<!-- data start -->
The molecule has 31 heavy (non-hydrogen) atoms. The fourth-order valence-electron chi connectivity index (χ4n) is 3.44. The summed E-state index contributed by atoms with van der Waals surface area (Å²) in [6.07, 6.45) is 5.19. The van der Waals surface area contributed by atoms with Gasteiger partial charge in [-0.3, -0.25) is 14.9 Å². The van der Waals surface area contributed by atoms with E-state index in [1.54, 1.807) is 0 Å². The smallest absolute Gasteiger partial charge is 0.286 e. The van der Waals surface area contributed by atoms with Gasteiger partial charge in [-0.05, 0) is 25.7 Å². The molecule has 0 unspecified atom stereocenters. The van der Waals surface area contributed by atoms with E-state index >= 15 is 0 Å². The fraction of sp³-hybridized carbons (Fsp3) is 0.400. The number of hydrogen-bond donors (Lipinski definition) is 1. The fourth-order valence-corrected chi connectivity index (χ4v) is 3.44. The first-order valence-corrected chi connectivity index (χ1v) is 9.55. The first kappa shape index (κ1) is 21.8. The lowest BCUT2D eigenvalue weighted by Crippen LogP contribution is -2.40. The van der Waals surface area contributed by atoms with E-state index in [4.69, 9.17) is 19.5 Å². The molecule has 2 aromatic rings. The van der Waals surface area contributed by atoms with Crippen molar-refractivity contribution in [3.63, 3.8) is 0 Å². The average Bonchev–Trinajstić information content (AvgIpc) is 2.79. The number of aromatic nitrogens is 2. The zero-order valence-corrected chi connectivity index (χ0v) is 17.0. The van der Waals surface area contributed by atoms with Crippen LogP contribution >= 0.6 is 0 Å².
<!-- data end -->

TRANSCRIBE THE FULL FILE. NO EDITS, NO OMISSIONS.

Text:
The molecule has 31 heavy (non-hydrogen) atoms. The fourth-order valence-electron chi connectivity index (χ4n) is 3.44. The summed E-state index contributed by atoms with van der Waals surface area (Å²) in [6.07, 6.45) is 5.19. The van der Waals surface area contributed by atoms with Gasteiger partial charge in [-0.3, -0.25) is 14.9 Å². The van der Waals surface area contributed by atoms with E-state index in [1.54, 1.807) is 0 Å². The smallest absolute Gasteiger partial charge is 0.286 e. The van der Waals surface area contributed by atoms with Gasteiger partial charge in [-0.05, 0) is 25.7 Å². The molecule has 0 unspecified atom stereocenters. The van der Waals surface area contributed by atoms with E-state index >= 15 is 0 Å². The fraction of sp³-hybridized carbons (Fsp3) is 0.400. The number of hydrogen-bond donors (Lipinski definition) is 1. The fourth-order valence-corrected chi connectivity index (χ4v) is 3.44. The first-order valence-corrected chi connectivity index (χ1v) is 9.55. The first kappa shape index (κ1) is 21.8. The lowest BCUT2D eigenvalue weighted by Crippen LogP contribution is -2.40. The van der Waals surface area contributed by atoms with E-state index in [4.69, 9.17) is 19.5 Å². The molecule has 2 aromatic rings. The van der Waals surface area contributed by atoms with Crippen molar-refractivity contribution in [3.63, 3.8) is 0 Å². The average Bonchev–Trinajstić information content (AvgIpc) is 2.79. The number of aromatic nitrogens is 2. The zero-order valence-corrected chi connectivity index (χ0v) is 17.0. The van der Waals surface area contributed by atoms with Crippen LogP contribution >= 0.6 is 0 Å².